The celts conquer rome
"Asabiya" And Metaethnic Frontiers: "In 390 BCE An Army Of Gauls, 30 Thousand Strong, Marched Out Of Northern Italy Into Latium..."
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October 06, 2017, 06:41 AM
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From U. of Utah anthropologist Doug Jones’ Logarithmic History blog:

Asabiya and metaethnic frontiers

In 390 BCE an army of Gauls, 30 thousand strong, marched out of northern Italy into Latium, an area that included Rome. They defeated a Roman army, sacked and burned Rome, and left only after being paid a large tribute. This marked a turning point for Rome, which resolved never again to allow such a disaster. Over the next century, Romans used a mixture of coercion and consent to bind their Italian allies more closely to them. Attempted secession was punished. But those who accepted their position as allies were not simply crushed and plundered (as in many other empires) but granted some or all of the privileges of Roman citizenship in return for military contributions. Membership in the Roman confederation was attractive enough that many Italian states sought it voluntarily.

The history of Greece during this period is different. Greek city-states never united. In the aftermath of the bloody Peloponnesian war, different city-states went on fighting for supremacy, until they were finally conquered by an outside power, Macedonia.

Note that Macedonia also sometimes portrayed itself as Greek as well.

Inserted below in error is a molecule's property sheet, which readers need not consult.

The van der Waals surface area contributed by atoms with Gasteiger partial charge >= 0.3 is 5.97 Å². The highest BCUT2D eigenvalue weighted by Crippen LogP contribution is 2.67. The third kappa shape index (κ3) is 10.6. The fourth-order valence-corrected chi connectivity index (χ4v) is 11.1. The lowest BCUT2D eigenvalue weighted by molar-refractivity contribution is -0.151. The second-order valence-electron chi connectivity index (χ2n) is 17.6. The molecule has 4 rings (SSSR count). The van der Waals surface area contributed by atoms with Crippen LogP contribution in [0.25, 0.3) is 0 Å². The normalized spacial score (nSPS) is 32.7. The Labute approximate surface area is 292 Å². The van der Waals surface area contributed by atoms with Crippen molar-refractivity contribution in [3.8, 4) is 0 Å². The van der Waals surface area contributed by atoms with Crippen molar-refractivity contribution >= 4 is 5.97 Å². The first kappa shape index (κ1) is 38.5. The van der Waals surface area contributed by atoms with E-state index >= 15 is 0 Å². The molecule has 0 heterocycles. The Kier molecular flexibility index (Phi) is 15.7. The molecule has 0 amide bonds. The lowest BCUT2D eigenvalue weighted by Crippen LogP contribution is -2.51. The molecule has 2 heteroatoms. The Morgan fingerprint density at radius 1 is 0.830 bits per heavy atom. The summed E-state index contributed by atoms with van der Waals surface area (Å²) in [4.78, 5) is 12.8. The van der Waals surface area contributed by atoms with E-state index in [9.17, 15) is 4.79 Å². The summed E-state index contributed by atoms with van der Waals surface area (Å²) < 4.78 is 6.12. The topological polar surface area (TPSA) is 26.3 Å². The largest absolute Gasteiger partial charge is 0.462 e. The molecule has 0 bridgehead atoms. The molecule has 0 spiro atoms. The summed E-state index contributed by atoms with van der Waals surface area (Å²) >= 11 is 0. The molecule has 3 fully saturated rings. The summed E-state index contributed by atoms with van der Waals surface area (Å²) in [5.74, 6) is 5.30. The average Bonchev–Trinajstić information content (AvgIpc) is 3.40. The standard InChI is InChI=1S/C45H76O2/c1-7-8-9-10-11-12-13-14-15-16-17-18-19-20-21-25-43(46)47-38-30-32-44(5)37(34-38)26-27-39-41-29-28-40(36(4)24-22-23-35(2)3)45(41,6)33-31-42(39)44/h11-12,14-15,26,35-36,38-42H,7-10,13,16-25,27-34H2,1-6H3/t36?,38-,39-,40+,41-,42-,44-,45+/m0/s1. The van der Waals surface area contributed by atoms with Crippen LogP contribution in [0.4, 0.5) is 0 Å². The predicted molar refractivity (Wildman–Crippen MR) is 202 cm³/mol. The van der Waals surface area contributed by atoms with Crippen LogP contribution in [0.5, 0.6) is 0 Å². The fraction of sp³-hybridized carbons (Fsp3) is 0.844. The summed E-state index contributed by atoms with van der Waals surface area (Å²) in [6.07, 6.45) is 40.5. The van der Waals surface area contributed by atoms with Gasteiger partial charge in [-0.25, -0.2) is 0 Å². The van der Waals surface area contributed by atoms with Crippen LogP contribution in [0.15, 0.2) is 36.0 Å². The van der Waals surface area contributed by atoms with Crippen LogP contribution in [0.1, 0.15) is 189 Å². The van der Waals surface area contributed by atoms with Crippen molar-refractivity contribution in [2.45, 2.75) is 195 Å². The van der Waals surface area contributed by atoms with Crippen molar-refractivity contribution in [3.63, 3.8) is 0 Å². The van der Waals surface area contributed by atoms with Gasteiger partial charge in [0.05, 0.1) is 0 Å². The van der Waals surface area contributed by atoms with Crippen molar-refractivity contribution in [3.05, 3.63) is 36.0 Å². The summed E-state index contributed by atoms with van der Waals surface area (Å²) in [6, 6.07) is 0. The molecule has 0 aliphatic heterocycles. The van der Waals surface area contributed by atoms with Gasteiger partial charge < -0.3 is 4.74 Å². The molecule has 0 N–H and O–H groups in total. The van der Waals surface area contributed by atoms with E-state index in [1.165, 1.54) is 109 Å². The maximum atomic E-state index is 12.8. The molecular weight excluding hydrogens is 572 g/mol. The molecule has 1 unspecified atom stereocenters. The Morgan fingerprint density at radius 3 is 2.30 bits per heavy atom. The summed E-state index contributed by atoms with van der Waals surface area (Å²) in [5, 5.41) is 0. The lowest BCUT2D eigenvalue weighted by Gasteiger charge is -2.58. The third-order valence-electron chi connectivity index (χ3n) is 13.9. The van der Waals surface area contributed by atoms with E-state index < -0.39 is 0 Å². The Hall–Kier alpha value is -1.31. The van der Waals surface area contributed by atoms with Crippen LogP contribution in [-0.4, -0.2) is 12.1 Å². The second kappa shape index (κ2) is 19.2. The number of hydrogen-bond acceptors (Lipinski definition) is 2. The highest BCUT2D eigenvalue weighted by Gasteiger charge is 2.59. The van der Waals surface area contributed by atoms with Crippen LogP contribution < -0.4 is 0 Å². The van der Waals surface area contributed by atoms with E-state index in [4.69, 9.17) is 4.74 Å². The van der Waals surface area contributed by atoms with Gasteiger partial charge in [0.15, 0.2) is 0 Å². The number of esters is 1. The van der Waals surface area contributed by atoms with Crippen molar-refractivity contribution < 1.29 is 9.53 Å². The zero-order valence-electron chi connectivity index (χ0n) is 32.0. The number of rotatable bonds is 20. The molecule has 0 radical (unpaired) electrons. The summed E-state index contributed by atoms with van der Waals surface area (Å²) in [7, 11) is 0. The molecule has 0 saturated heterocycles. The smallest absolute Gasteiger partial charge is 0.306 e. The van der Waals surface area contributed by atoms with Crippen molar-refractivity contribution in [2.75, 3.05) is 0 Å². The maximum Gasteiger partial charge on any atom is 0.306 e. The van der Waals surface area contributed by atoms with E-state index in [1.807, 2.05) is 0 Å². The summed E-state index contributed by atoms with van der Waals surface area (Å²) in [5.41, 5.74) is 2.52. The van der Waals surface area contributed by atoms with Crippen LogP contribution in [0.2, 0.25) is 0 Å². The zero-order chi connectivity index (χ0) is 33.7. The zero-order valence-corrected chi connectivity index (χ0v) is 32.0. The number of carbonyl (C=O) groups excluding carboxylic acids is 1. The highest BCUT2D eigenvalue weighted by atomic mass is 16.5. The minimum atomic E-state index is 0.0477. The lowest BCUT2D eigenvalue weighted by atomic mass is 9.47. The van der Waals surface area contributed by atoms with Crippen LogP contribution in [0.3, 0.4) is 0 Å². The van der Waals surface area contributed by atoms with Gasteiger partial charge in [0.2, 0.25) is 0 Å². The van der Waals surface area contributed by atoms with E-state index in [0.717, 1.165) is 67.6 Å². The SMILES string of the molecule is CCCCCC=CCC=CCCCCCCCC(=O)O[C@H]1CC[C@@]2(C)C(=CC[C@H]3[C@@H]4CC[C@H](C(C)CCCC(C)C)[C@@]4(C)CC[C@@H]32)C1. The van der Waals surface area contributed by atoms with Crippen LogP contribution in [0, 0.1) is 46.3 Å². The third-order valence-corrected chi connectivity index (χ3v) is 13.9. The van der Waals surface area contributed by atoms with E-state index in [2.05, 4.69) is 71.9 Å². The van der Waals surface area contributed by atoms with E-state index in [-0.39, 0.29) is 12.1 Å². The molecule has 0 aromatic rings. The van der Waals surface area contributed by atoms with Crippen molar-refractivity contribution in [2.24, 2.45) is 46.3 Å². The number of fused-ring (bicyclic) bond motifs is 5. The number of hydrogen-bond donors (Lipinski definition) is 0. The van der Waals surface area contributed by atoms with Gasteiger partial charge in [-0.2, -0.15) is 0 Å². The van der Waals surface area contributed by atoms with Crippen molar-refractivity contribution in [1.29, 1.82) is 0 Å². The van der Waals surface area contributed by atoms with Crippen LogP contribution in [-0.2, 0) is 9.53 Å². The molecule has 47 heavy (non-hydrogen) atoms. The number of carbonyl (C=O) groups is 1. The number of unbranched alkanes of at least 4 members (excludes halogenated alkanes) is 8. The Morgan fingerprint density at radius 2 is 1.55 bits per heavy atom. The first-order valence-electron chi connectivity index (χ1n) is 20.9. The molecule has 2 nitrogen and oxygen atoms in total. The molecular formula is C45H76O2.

Peter Turchin is an ecologist-turned-social scientist who thinks that the contrast between Rome and Greece illustrates some general laws of history. According to Turchin, the rise and fall of empires is partly conditioned on the strength of “asabiya,” or social solidarity. (He borrows the term from the medieval Arab historian ibn Khaldun.) The strength of states depends not just on material factors like population size and wealth, but also on morale – on the willingness of citizens to work together for the common good (which includes punishing free-riders). Asabiya was high in early Rome; in Greece, by contrast, while individual city-states might evoke strong group feeling, there was little willingness to cooperate for the good of Greece as a whole.
Other examples would seem to be that the huge German population of Europe eventually coalesced politically under two Eastern “march lord” powers, Prussia and Austria, that had developed militarily to fight Slavs and Balts.

Is this a theory with predictive powers, or is it simply something that happens sometimes but not other times? To test that, you’d need a list of relevant historical events made up for some other purpose, but I don’t have one.

[Comment at Unz.com]